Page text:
1. Good tips and yes the recurring theme is due your research, have a back-up, and some form of insurance.

      My mom and stepdad also use VRBO and only had one bad experience; the place was a disaster from a cleanliness standpoint.

      My sister was telling me a place they stayed at in Scotland offered them a free stay to change their negative review about the place. So you have to wonder!

      Thanks for sharing your comment and tips!


  2. What a bummer you haven’t had much success with AirBnB. We have overall really loved it and have had more problems with VRBO. In fact, the only time I’ve had a negative experience with AirBnB was the very first time I used it when the host cancelled days before my trip. But AirBnB corporate took care of us and gave us a huge credit to actually get an even nicer place, so it worked out ok (can’t say I’ve had similar positive experiences from VRBO corporate!).
    I enjoy being able to feel like a local and have a kitchen when traveling for 4+ days, so I’ve loved the apartment options AirBnB offers. I’ve also really liked that it can showcase unique places like homestays with local families that I might not have heard about before, like our place in a small Mexican village which was amazing.
    Sure obviously not every host fairly represents their place and photos can sometimes be misleading, but that’s always the risk you take traveling, whether it is a hotel or homeshare!


    1. We really wanted to love AirBnB and haven’t totally given up on ever booking and I’ve referred a few friends to reputable AirBnB listings…but we still haven’t heard back from them about comping the $$ we’re out of because they cancelled our reservation. For a longer stay, we’d definitely look at AirBnB to get access to a kitchen. Since we tend to spend 2-4 days in most spots, hotels have been more convenient for us. I just wish they listed the % of times or # of times a host cancelled at different time intervals in their profile if users can’t review them. Maybe one day!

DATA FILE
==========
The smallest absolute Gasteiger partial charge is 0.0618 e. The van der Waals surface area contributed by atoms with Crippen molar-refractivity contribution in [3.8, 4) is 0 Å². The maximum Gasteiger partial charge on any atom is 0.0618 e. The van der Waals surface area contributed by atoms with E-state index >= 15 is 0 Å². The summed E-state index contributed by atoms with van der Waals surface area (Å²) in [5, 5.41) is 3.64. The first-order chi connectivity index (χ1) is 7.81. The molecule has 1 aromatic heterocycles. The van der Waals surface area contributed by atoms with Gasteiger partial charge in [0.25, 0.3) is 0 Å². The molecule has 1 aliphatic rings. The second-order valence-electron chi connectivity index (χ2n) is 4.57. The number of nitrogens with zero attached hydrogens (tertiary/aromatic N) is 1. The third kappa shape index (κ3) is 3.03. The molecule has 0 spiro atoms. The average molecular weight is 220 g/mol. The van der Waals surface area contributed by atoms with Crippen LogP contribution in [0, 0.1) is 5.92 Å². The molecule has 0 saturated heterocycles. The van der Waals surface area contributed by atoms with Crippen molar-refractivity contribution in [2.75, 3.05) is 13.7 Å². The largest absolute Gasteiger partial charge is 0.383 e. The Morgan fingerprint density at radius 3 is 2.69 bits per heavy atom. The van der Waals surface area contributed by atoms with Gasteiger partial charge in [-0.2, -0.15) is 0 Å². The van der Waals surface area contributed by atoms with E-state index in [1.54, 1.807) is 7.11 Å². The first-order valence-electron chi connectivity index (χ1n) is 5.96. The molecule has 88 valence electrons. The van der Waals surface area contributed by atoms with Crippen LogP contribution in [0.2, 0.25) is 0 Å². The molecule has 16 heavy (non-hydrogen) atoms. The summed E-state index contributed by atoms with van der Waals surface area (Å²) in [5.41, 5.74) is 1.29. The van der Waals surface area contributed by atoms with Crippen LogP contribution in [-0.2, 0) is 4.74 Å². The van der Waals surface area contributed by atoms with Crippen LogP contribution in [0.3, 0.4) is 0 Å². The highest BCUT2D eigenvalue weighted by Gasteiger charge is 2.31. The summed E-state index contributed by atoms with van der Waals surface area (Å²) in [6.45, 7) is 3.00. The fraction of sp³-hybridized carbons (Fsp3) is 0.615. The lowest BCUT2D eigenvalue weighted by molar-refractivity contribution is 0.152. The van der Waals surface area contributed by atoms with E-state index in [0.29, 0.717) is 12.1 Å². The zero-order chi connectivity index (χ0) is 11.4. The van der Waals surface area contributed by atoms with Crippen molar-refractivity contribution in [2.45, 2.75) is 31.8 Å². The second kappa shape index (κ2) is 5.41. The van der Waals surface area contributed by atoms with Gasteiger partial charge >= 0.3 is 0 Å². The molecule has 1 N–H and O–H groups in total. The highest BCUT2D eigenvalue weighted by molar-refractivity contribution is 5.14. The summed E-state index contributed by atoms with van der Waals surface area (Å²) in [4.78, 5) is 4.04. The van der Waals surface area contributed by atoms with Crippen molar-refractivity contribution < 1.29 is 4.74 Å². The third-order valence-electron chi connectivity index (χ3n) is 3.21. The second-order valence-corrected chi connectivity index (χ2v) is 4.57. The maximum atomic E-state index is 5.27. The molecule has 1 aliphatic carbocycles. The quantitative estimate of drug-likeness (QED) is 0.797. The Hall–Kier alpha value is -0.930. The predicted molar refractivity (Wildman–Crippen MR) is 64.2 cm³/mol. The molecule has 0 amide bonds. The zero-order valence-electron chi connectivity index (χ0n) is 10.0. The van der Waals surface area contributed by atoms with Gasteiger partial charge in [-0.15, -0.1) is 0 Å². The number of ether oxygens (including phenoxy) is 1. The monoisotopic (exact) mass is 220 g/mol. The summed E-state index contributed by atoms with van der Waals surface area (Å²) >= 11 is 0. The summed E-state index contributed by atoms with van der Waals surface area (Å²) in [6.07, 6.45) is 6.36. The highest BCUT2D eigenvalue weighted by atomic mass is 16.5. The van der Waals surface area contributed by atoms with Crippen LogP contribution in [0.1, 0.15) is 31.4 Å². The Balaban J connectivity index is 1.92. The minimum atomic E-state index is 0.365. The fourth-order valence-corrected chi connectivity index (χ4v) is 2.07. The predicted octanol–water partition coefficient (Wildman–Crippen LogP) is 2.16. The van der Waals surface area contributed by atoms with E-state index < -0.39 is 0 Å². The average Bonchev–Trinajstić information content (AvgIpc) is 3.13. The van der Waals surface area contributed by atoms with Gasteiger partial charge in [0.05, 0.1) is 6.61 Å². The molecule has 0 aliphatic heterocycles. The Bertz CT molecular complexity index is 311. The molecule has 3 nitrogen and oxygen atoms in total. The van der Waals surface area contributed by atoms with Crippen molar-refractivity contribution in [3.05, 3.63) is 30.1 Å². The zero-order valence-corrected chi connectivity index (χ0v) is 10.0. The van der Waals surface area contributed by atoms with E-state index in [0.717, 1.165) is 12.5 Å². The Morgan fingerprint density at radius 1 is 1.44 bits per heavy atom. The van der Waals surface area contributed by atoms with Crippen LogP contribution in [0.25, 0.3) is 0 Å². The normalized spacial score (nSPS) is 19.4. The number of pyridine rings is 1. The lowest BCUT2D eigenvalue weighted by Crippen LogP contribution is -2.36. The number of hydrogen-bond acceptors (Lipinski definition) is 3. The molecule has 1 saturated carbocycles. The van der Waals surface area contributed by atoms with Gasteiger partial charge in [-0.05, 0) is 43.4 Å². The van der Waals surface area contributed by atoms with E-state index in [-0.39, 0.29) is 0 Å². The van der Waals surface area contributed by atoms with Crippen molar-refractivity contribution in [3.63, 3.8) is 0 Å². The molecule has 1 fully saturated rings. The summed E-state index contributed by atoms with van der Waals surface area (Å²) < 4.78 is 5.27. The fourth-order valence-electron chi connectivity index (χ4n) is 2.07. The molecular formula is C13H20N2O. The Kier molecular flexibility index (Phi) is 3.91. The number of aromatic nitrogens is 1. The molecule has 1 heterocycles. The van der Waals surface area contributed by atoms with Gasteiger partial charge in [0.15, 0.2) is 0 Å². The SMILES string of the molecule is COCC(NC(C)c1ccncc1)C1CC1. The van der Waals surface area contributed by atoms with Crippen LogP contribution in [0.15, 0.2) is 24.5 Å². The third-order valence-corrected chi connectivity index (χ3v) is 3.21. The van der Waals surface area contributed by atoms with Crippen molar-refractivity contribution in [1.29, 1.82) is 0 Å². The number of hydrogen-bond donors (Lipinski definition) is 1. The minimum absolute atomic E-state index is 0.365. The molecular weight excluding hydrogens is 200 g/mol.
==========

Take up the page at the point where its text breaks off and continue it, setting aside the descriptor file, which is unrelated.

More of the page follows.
1. You can actually see it in their review history. It will say “The reservation was canceled X days before arrival. This is an automated posting.” You can use the search box for “Cancel” to see if they’ve ever cancelled. I think the days is helpful too because if it was like 300 days prior, I don’t hold that against them like I would 1 day or 2 days before.


      2. Oh good to know for the future! Depending on what type of trip it is and when and where, I think 1 month would be the most I’d be okay with. For some places and events, you pretty much have to book a whole year in advance.